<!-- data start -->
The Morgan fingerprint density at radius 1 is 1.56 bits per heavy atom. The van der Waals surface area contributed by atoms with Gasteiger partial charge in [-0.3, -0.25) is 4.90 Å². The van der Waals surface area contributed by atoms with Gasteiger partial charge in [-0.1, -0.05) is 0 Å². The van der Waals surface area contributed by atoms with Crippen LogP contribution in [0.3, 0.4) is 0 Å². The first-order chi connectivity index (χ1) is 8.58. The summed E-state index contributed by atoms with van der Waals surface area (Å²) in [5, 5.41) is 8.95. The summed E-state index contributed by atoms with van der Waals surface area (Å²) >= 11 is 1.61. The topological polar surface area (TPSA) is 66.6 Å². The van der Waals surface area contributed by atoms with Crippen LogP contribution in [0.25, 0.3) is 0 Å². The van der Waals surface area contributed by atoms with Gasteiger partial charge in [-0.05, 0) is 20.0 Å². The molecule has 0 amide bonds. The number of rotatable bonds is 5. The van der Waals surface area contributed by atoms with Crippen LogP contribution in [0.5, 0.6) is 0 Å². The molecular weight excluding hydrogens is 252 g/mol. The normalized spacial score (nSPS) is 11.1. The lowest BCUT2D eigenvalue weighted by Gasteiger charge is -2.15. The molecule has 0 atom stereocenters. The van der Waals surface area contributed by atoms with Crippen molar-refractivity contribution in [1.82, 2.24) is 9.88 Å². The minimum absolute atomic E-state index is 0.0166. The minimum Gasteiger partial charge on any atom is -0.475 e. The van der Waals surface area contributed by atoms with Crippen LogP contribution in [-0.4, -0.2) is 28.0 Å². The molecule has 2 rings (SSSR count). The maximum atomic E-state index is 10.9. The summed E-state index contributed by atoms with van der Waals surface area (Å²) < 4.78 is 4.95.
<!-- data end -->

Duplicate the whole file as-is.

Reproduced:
The Morgan fingerprint density at radius 1 is 1.56 bits per heavy atom. The van der Waals surface area contributed by atoms with Gasteiger partial charge in [-0.3, -0.25) is 4.90 Å². The van der Waals surface area contributed by atoms with Gasteiger partial charge in [-0.1, -0.05) is 0 Å². The van der Waals surface area contributed by atoms with Crippen LogP contribution in [0.3, 0.4) is 0 Å². The first-order chi connectivity index (χ1) is 8.58. The summed E-state index contributed by atoms with van der Waals surface area (Å²) in [5, 5.41) is 8.95. The summed E-state index contributed by atoms with van der Waals surface area (Å²) >= 11 is 1.61. The topological polar surface area (TPSA) is 66.6 Å². The van der Waals surface area contributed by atoms with Crippen LogP contribution in [0.25, 0.3) is 0 Å². The van der Waals surface area contributed by atoms with Gasteiger partial charge in [-0.05, 0) is 20.0 Å². The molecule has 0 amide bonds. The number of rotatable bonds is 5. The van der Waals surface area contributed by atoms with Crippen LogP contribution in [0.5, 0.6) is 0 Å². The molecular weight excluding hydrogens is 252 g/mol. The normalized spacial score (nSPS) is 11.1. The lowest BCUT2D eigenvalue weighted by Gasteiger charge is -2.15. The molecule has 0 atom stereocenters. The van der Waals surface area contributed by atoms with Crippen molar-refractivity contribution in [1.82, 2.24) is 9.88 Å². The minimum absolute atomic E-state index is 0.0166. The minimum Gasteiger partial charge on any atom is -0.475 e. The van der Waals surface area contributed by atoms with Crippen LogP contribution in [-0.4, -0.2) is 28.0 Å². The molecule has 2 rings (SSSR count). The maximum atomic E-state index is 10.9. The summed E-state index contributed by atoms with van der Waals surface area (Å²) < 4.78 is 4.95.